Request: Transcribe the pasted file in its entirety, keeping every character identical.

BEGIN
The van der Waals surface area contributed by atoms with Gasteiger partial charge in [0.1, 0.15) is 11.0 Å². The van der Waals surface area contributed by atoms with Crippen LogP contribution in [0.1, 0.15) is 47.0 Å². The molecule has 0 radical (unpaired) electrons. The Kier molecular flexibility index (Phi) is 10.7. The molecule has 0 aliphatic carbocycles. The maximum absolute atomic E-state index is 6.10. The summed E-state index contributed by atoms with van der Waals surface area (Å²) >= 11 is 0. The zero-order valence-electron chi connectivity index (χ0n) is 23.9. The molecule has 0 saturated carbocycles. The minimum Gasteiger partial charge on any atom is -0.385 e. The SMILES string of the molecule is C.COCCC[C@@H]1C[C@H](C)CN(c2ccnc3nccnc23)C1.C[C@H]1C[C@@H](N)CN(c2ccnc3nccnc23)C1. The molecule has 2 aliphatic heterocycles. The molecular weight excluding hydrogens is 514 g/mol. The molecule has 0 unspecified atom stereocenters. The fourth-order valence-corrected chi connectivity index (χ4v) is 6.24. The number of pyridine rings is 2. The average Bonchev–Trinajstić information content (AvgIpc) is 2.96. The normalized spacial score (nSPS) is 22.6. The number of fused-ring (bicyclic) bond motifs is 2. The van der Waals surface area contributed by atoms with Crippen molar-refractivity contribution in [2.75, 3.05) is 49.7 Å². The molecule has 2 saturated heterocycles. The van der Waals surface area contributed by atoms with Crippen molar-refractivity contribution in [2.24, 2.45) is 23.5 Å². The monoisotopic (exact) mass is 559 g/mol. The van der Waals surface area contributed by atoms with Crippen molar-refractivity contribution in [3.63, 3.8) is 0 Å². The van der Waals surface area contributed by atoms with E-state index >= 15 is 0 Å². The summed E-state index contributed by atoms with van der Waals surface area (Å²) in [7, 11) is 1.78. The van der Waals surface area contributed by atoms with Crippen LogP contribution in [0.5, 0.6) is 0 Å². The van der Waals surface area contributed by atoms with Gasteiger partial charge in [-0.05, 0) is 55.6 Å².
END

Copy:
The van der Waals surface area contributed by atoms with Gasteiger partial charge in [0.1, 0.15) is 11.0 Å². The van der Waals surface area contributed by atoms with Crippen LogP contribution in [0.1, 0.15) is 47.0 Å². The molecule has 0 radical (unpaired) electrons. The Kier molecular flexibility index (Phi) is 10.7. The molecule has 0 aliphatic carbocycles. The maximum absolute atomic E-state index is 6.10. The summed E-state index contributed by atoms with van der Waals surface area (Å²) >= 11 is 0. The zero-order valence-electron chi connectivity index (χ0n) is 23.9. The molecule has 0 saturated carbocycles. The minimum Gasteiger partial charge on any atom is -0.385 e. The SMILES string of the molecule is C.COCCC[C@@H]1C[C@H](C)CN(c2ccnc3nccnc23)C1.C[C@H]1C[C@@H](N)CN(c2ccnc3nccnc23)C1. The molecule has 2 aliphatic heterocycles. The molecular weight excluding hydrogens is 514 g/mol. The molecule has 0 unspecified atom stereocenters. The fourth-order valence-corrected chi connectivity index (χ4v) is 6.24. The number of pyridine rings is 2. The average Bonchev–Trinajstić information content (AvgIpc) is 2.96. The normalized spacial score (nSPS) is 22.6. The number of fused-ring (bicyclic) bond motifs is 2. The van der Waals surface area contributed by atoms with Crippen molar-refractivity contribution in [2.75, 3.05) is 49.7 Å². The molecule has 2 saturated heterocycles. The van der Waals surface area contributed by atoms with Crippen molar-refractivity contribution in [2.24, 2.45) is 23.5 Å². The monoisotopic (exact) mass is 559 g/mol. The van der Waals surface area contributed by atoms with Crippen molar-refractivity contribution in [3.63, 3.8) is 0 Å². The van der Waals surface area contributed by atoms with E-state index >= 15 is 0 Å². The summed E-state index contributed by atoms with van der Waals surface area (Å²) in [7, 11) is 1.78. The van der Waals surface area contributed by atoms with Crippen LogP contribution in [0.5, 0.6) is 0 Å². The van der Waals surface area contributed by atoms with Gasteiger partial charge in [-0.05, 0) is 55.6 Å².